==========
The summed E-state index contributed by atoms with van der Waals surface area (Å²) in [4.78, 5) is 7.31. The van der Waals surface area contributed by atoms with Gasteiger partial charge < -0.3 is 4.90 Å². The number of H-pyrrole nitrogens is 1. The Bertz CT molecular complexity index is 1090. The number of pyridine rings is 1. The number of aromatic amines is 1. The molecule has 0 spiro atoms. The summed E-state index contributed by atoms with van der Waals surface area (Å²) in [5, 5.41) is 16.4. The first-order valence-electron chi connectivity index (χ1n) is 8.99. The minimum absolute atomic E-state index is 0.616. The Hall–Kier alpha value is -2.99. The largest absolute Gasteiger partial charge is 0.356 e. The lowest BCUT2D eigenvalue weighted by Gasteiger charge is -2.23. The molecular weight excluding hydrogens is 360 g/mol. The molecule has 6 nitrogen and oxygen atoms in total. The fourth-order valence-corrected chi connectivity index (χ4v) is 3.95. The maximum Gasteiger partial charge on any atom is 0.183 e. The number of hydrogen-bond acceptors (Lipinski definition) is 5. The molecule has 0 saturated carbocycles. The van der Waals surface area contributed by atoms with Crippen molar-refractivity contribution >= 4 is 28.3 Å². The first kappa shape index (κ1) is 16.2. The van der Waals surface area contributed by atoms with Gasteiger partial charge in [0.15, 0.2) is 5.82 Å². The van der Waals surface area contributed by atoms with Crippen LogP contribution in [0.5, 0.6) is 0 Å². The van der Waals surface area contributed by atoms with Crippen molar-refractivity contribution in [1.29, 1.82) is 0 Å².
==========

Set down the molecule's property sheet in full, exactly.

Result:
The summed E-state index contributed by atoms with van der Waals surface area (Å²) in [4.78, 5) is 7.31. The van der Waals surface area contributed by atoms with Gasteiger partial charge < -0.3 is 4.90 Å². The number of H-pyrrole nitrogens is 1. The Bertz CT molecular complexity index is 1090. The number of pyridine rings is 1. The number of aromatic amines is 1. The molecule has 0 spiro atoms. The summed E-state index contributed by atoms with van der Waals surface area (Å²) in [5, 5.41) is 16.4. The first-order valence-electron chi connectivity index (χ1n) is 8.99. The minimum absolute atomic E-state index is 0.616. The Hall–Kier alpha value is -2.99. The largest absolute Gasteiger partial charge is 0.356 e. The lowest BCUT2D eigenvalue weighted by Gasteiger charge is -2.23. The molecular weight excluding hydrogens is 360 g/mol. The molecule has 6 nitrogen and oxygen atoms in total. The fourth-order valence-corrected chi connectivity index (χ4v) is 3.95. The maximum Gasteiger partial charge on any atom is 0.183 e. The number of hydrogen-bond acceptors (Lipinski definition) is 5. The molecule has 0 saturated carbocycles. The van der Waals surface area contributed by atoms with Crippen molar-refractivity contribution >= 4 is 28.3 Å². The first kappa shape index (κ1) is 16.2. The van der Waals surface area contributed by atoms with Gasteiger partial charge in [0.15, 0.2) is 5.82 Å². The van der Waals surface area contributed by atoms with Crippen LogP contribution in [0.5, 0.6) is 0 Å². The van der Waals surface area contributed by atoms with Crippen molar-refractivity contribution in [1.29, 1.82) is 0 Å².